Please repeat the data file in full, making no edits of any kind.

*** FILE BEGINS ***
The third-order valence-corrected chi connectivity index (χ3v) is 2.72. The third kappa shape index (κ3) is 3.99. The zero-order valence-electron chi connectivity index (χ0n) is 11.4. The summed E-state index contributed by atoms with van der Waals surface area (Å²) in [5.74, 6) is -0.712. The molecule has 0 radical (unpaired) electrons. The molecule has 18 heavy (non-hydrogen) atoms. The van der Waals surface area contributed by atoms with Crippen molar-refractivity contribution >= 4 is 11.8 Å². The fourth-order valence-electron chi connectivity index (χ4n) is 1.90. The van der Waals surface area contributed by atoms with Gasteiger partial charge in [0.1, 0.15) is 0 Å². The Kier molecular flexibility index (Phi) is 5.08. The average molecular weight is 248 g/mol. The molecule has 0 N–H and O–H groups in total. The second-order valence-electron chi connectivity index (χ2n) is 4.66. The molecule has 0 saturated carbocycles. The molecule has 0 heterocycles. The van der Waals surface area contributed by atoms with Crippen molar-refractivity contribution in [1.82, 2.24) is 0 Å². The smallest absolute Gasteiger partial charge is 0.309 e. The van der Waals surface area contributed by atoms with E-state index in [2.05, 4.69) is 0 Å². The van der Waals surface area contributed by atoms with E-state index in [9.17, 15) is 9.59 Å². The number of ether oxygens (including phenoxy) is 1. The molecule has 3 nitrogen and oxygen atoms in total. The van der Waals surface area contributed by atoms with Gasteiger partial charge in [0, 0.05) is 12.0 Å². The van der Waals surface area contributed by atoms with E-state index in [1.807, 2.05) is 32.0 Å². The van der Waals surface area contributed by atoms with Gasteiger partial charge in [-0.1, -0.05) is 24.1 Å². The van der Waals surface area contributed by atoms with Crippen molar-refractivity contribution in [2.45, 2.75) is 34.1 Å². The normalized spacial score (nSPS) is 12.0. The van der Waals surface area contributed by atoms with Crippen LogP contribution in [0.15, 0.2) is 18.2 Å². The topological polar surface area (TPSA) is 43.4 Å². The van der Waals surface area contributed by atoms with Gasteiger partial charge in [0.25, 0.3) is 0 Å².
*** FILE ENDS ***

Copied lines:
The third-order valence-corrected chi connectivity index (χ3v) is 2.72. The third kappa shape index (κ3) is 3.99. The zero-order valence-electron chi connectivity index (χ0n) is 11.4. The summed E-state index contributed by atoms with van der Waals surface area (Å²) in [5.74, 6) is -0.712. The molecule has 0 radical (unpaired) electrons. The molecule has 18 heavy (non-hydrogen) atoms. The van der Waals surface area contributed by atoms with Crippen molar-refractivity contribution >= 4 is 11.8 Å². The fourth-order valence-electron chi connectivity index (χ4n) is 1.90. The van der Waals surface area contributed by atoms with Gasteiger partial charge in [0.1, 0.15) is 0 Å². The Kier molecular flexibility index (Phi) is 5.08. The average molecular weight is 248 g/mol. The molecule has 0 N–H and O–H groups in total. The second-order valence-electron chi connectivity index (χ2n) is 4.66. The molecule has 0 saturated carbocycles. The molecule has 0 heterocycles. The van der Waals surface area contributed by atoms with Crippen molar-refractivity contribution in [1.82, 2.24) is 0 Å². The smallest absolute Gasteiger partial charge is 0.309 e. The van der Waals surface area contributed by atoms with E-state index in [2.05, 4.69) is 0 Å². The van der Waals surface area contributed by atoms with E-state index in [9.17, 15) is 9.59 Å². The number of ether oxygens (including phenoxy) is 1. The molecule has 3 nitrogen and oxygen atoms in total. The van der Waals surface area contributed by atoms with Gasteiger partial charge in [0, 0.05) is 12.0 Å². The van der Waals surface area contributed by atoms with E-state index in [1.807, 2.05) is 32.0 Å². The van der Waals surface area contributed by atoms with Gasteiger partial charge in [-0.1, -0.05) is 24.1 Å². The van der Waals surface area contributed by atoms with Crippen molar-refractivity contribution in [2.45, 2.75) is 34.1 Å². The normalized spacial score (nSPS) is 12.0. The van der Waals surface area contributed by atoms with Crippen LogP contribution in [0.15, 0.2) is 18.2 Å². The topological polar surface area (TPSA) is 43.4 Å². The van der Waals surface area contributed by atoms with Gasteiger partial charge in [0.25, 0.3) is 0 Å².